Is the Emergent Church “All Dead” or “Mostly Dead”?
I frequently see people mention that the Emergent Church failed and that the Emergent Church died. The Miracle Max scene from The Princess Bride came to my mind because it seems that a lot of people believe the emergent church is “all dead”. I believe that it was only “mostly dead” which means that it was “slightly alive”. Okay, maybe I’m stretching a little to make the comparison but I like the movie and I can reference it!
I believe the movement actually did a lot of damage. I hope to show in this series that the Emergent Church did not die and that it did not fail. I believe it has had a Hydra effect and branched off into two similar but slightly different groups. The two groups are Ex-Evangelicals and Post-Evangelicals. This article is primarily focused on the connection between the emergent movement and the Ex-Evangelical Community.
I encountered the Exvangelical Community on Twitter in January 2018. I tell this story and give the details in this article. I interacted with those in the community and observed them until June 2018. I began to notice similarities between the emergent movement and the Ex-Evangelical Community.
You may or may not be aware of the Emergent/Emerging Movement and the impact it has had on the church. It is not my intention to go into exhaustive detail on the emergent church but some knowledge of its major tenets will be helpful in understanding how it relates to what is now known as the Ex-Evangelical Community.
The Emergent Movement
When I hear the word “emergent”, I think of a community that claimed to place a high emphasis on:
Jesus and His love for the oppressed.
Jesus and His love for all people (some suggest the you don’t have to be a Christian to be saved).
Sharing stories and experiences in conversation.
Welcoming all to the communion table.
Spirituality and “spiritual practices”.
Modern feminism (they claim that female pastors are biblical).
I also think of a community that placed a low emphasis or even disdain on:
The Jesus that calls to repent and believe.
The Jesus that made exclusive claims.
The Jesus that speaks of sin and Hell.
Scripture that is not in red letters.
Certainty and absolute truth.
Sound doctrine and theology.
Studying the Bible using the grammatical-historical method of hermeneutics.
The emergent movement was a progressive Christian movement that preached another Jesus (2 Corinthians 11:3-4). It was essentially the blending of Christianity and postmodernism.
Here is how Berean Research defines the Emergent Church:
“A label that has been used to refer to a particular subset of Christians who are rethinking Christianity against the backdrop of Postmodernism.” … “Members of the movement often place a high value on good works or social activism.” (Encyclopedia & Wikipedia)
Emergents “hold to traditional Protestant theological distinctives while rejecting the structures and styles of institutionalized Christianity.”
Emergent church leaders usually adopt the principles of social justice, liberation theology and collective salvation. Some leaders also incorporate elements of Universalism, the Seeker-Friendly Movement, and even New Age Spirituality.
Emerging Church groups contain some or all of the following elements:
- Highly creative approaches to worship and spiritual reflection. This can involve everything from the use of contemporary music and films through to liturgy or other more ancient customs. …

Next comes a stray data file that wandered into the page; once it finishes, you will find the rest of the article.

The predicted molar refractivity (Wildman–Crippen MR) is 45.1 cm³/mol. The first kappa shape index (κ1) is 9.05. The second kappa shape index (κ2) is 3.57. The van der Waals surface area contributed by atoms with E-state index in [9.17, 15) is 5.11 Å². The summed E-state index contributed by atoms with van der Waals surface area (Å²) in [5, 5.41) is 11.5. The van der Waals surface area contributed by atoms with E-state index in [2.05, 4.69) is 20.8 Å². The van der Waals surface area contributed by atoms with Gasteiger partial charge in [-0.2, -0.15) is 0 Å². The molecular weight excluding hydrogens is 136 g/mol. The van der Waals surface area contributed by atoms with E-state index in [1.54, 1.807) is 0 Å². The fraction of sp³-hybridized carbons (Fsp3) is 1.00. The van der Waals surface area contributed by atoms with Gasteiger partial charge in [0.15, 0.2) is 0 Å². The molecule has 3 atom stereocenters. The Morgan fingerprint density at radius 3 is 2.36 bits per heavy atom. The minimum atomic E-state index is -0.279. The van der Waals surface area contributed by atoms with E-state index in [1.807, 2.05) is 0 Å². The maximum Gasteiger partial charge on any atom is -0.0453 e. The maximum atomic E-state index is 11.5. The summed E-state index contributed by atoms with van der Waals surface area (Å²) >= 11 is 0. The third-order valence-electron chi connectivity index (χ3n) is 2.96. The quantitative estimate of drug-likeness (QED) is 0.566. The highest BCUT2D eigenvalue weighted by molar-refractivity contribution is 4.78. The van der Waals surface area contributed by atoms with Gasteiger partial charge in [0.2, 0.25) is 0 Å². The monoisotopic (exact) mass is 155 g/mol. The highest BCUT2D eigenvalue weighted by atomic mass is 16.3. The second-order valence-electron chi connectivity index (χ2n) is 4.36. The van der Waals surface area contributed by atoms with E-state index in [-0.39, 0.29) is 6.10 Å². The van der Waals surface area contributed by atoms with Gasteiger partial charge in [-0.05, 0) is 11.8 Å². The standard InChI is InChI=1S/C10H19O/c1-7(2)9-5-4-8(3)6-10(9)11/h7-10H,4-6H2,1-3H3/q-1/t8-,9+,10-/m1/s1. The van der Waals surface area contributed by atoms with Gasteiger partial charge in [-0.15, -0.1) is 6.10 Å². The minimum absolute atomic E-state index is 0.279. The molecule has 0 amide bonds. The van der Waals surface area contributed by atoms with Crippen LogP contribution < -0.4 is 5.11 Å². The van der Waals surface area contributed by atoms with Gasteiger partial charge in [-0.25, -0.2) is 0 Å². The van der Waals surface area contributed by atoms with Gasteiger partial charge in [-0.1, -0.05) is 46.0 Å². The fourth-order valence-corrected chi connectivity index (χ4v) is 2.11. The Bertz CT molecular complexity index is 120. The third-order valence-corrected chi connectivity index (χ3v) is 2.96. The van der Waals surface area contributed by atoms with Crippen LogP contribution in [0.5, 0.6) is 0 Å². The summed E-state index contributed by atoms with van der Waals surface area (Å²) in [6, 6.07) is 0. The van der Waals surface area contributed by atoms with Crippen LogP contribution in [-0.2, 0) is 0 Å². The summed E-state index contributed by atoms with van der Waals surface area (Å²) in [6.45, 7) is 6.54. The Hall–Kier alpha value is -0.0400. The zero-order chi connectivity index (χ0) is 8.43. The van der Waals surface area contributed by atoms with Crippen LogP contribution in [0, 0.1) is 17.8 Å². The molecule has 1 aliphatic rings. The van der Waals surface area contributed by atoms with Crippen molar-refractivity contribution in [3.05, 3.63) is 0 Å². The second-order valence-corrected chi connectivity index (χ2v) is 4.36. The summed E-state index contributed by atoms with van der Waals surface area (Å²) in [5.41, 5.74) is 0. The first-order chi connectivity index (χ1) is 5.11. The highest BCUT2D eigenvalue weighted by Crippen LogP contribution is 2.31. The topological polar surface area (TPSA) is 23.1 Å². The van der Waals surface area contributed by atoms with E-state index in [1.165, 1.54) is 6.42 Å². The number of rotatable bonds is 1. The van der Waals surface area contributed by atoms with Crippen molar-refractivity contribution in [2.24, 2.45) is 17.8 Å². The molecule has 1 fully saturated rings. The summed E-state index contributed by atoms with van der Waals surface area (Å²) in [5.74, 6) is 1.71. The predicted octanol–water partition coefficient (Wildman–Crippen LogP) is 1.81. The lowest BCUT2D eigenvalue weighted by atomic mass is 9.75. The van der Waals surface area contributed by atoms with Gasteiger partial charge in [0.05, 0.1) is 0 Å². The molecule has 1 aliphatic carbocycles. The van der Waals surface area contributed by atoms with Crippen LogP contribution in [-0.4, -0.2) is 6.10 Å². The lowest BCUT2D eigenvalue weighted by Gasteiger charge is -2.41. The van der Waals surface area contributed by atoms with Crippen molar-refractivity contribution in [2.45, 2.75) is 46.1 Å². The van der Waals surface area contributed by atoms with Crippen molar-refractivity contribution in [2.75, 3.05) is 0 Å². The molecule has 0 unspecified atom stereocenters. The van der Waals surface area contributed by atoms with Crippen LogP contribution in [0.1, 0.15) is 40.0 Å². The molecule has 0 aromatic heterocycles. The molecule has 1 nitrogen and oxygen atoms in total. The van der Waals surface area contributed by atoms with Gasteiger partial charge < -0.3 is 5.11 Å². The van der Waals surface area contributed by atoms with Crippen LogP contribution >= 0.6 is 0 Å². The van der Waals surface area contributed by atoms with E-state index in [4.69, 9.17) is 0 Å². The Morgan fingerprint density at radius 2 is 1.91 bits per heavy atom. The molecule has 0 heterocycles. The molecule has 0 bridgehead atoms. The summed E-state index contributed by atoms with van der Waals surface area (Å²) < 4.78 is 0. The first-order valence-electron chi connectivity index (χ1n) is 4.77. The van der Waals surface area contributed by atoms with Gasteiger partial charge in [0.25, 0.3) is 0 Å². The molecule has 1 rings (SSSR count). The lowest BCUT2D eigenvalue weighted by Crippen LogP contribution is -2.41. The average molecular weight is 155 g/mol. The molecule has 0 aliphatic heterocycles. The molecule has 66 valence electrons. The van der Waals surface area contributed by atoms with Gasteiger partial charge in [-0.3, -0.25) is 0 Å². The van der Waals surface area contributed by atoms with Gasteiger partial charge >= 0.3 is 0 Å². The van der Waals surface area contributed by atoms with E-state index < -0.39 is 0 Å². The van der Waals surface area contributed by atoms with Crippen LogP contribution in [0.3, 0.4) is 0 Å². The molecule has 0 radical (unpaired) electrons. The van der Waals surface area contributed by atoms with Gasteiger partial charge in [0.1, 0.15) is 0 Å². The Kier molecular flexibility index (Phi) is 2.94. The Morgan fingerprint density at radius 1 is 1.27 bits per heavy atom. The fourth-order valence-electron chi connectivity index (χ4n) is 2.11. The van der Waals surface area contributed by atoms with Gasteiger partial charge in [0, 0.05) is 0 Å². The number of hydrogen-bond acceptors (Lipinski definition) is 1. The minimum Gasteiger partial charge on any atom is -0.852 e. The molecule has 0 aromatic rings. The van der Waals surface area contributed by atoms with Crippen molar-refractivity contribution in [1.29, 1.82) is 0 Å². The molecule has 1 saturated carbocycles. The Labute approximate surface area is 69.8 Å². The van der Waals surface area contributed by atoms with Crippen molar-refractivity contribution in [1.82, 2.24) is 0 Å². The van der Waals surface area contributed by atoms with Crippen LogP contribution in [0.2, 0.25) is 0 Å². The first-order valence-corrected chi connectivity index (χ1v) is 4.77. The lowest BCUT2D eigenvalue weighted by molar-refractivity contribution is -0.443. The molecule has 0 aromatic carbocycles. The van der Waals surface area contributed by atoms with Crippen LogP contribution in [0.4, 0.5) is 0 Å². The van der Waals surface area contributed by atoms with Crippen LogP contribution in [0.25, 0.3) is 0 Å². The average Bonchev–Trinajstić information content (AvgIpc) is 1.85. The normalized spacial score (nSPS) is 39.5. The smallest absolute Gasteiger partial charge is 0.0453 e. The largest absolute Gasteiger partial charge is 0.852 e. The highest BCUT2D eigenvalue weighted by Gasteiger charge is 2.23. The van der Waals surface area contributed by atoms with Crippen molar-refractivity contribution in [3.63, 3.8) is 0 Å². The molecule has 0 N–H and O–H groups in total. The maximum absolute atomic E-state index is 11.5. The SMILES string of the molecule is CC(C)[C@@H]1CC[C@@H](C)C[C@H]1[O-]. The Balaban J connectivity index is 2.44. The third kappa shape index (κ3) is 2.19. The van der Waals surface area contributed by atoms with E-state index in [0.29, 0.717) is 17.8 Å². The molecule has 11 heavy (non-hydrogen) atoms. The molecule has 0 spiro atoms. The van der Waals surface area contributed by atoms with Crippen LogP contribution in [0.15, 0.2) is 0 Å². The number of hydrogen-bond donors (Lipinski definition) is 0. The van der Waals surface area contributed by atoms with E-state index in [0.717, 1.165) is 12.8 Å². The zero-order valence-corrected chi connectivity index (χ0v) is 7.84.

- Does not like to spend money on church buildings. Prefer meeting as “house churches” or in temporary structures such as stores and warehouses.
- A flexible approach to theology whereby individual differences in belief and morality are accepted within reason.
- A more holistic approach to the role of the church in society. This can mean anything from greater emphasis on fellowship in the structure of the group to a higher degree of emphasis on social action, community building or Christian outreach.
- A desire to reanalyze the Bible against the context into which it was written…”
- A reading list that “consists primarily of Stanley Hauerwas, Henri Nouwen, T. Wright, Stan Grenz, Dallas Willard, Brennan Manning, Jim Wallis, Frederick Buechner, David Bosch, John Howard Yoder, Wendell Berry, Nancy Murphy, John Franke, Walter Winks and Lesslie Newbigin (not to mention McLaren, Pagitt, Bell, etc.) and your sparring partners include D. A. Carson, John Calvin, Martyn Lloyd-Jones, and Wayne Grudem…”
- Political concerns are “poverty,AIDS, imperialism, war-mongering, CEO salaries, consumerism, global warming, racism, and oppression and not so much abortion and gay marriage.”
- Support women in all levels of ministry including women pastors.
- Prefer theology narrative instead of systematic.
- Following Jesus is living the right way, not believing in the right things.
- Eschatology: Building the kingdom of God on earth.
Now read over this section again and ask yourself if these beliefs and practices have really died out. I think you would have to agree that these beliefs have actually become more prevalent today.
How I Learned About the Emergent Movement
I don’t believe there were any emergent or emergent-influenced churches in my area when I was growing up. Although, I do remember watching Rob Bell NOOMA videos in youth group some time between 2004 and 2006. Someone had given me a copy of Donald Miller’s “Blue Like Jazz” at some point in youth group. I remember I had gotten a few pages into the first chapter and I realized that I didn’t like it. I wanted to learn about God and the Bible but the book was just stories based on Miller’s life and experiences.
I didn’t really know what the emergent movement was until I came across Chris Rosebrough’s Fighting for the Faith program in 2012. He exposed and refuted the false teachings of well-known emergent leaders like Rob Bell, Tony Jones, Doug Pagitt, and Brian McClaren. These guys are still around and their works have influenced many people to deconstruct their faiths.
A summary of the core presuppositions and beliefs of the emergent movement: